That is 2 million times further than Haslam’s decrepit religion allows him to see.

    But can it produce complex order and information if the universe is blind, purposeless – the result of an explosion, random, chaotic and undirected?

    The universe is not an explosion out of a specific volume, it is an expansion in every volume. Redshift 101.

    No one knows where it came from, but its heat and density were unimaginably great.

    Not so:

    “We don’t know what caused/came before inflation, and we don’t know how long inflation lasted (save to say, long enough). But inflation was the thing that happened before the Big Bang, and the Universe could not have been as small as a singular, collapsed point at that moment of transition.

    So, with all of that in mind — which is the story every physical cosmologist knows — what can we define as the Big Bang?

    The Big Bang is the first moment in the history of the Universe where we can describe it as a hot, dense, expanding state, full of matter, antimatter and radiation. It has a temperature of at least a quadrillion Kelvin (but no more than 10^29 Kelvin), and it coincides with the time where inflation ends and the Universe’s expansion rate is dominated by the matter and radiation density.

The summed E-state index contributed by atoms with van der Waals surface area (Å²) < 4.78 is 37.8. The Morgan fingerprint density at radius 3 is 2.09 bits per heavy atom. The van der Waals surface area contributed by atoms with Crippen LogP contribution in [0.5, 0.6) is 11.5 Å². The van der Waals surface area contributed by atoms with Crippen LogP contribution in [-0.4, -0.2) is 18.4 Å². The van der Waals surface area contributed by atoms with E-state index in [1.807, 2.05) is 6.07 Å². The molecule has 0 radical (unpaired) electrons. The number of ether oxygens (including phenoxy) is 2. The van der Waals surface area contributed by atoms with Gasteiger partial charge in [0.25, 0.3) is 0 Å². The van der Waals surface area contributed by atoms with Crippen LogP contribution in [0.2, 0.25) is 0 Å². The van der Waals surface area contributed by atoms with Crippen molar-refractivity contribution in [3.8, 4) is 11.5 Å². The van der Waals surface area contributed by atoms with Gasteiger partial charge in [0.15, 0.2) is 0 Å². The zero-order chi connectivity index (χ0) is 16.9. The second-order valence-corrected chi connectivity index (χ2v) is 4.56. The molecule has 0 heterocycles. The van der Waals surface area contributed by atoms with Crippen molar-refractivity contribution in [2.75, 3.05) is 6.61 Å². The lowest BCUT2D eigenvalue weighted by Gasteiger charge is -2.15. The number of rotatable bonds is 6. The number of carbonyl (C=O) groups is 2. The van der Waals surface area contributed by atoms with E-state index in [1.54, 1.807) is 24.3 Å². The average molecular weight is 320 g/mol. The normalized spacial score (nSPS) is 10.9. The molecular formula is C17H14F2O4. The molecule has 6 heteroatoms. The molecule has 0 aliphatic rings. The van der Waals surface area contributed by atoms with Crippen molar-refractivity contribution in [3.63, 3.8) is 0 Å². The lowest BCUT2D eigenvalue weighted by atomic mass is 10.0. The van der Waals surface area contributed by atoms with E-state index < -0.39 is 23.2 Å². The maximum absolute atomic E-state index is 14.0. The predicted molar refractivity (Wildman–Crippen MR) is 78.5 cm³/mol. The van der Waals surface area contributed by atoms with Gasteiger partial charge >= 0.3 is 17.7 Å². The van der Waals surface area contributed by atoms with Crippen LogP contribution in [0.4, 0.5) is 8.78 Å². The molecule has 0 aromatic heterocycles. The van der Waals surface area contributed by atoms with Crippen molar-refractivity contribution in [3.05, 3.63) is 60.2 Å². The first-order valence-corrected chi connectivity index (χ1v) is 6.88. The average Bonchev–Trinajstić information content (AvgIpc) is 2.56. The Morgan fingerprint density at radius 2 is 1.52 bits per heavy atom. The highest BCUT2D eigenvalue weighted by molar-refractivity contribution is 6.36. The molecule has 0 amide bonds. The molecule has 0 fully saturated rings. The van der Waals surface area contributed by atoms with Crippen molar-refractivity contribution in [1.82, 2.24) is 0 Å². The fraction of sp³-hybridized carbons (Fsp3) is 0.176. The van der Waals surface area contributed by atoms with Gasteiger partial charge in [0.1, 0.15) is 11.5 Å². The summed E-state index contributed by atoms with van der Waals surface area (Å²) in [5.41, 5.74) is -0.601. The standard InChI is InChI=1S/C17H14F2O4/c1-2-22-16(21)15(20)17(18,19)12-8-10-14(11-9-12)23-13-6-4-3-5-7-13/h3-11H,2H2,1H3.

[ http://scienceblogs.com/startswithabang/2011/06/06/defining-the-big-bang/ ; my bold.]

    The Planck temperature, the temperature limit of the universe, is 10^32 K.

    [ http://en.wikipedia.org/wiki/Planck_temperature ]

    • Torbjörn Larsson, OM
      Posted January 16, 2013 at 4:20 pm | Permalink

      I forgot the moral of the story: Haslam can’t have it both ways.

      Either his universe starts with big bang, and it had a heat and density far from the limits of the universe.

      Or it starts with inflation, and it had neither heat nor pressure.

      • AlexK
        Posted January 17, 2013 at 4:05 am | Permalink